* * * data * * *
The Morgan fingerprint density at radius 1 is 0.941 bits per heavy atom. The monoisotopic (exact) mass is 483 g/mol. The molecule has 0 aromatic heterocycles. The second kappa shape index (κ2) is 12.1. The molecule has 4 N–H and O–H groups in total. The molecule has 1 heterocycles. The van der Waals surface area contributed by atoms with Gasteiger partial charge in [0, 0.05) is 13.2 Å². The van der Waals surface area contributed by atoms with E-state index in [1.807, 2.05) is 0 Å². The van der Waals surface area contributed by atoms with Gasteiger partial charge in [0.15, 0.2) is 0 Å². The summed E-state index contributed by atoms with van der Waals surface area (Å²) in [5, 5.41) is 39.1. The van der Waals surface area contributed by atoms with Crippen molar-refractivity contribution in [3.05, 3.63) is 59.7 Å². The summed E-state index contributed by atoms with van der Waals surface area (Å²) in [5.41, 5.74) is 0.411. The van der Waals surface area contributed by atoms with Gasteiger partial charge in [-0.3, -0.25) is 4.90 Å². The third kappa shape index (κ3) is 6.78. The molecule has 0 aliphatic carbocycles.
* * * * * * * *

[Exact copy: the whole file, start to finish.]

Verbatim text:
The Morgan fingerprint density at radius 1 is 0.941 bits per heavy atom. The monoisotopic (exact) mass is 483 g/mol. The molecule has 0 aromatic heterocycles. The second kappa shape index (κ2) is 12.1. The molecule has 4 N–H and O–H groups in total. The molecule has 1 heterocycles. The van der Waals surface area contributed by atoms with Gasteiger partial charge in [0, 0.05) is 13.2 Å². The van der Waals surface area contributed by atoms with E-state index in [1.807, 2.05) is 0 Å². The van der Waals surface area contributed by atoms with Gasteiger partial charge in [0.15, 0.2) is 0 Å². The summed E-state index contributed by atoms with van der Waals surface area (Å²) in [5, 5.41) is 39.1. The van der Waals surface area contributed by atoms with Crippen molar-refractivity contribution in [3.05, 3.63) is 59.7 Å². The summed E-state index contributed by atoms with van der Waals surface area (Å²) in [5.41, 5.74) is 0.411. The van der Waals surface area contributed by atoms with Gasteiger partial charge in [-0.3, -0.25) is 4.90 Å². The third kappa shape index (κ3) is 6.78. The molecule has 0 aliphatic carbocycles.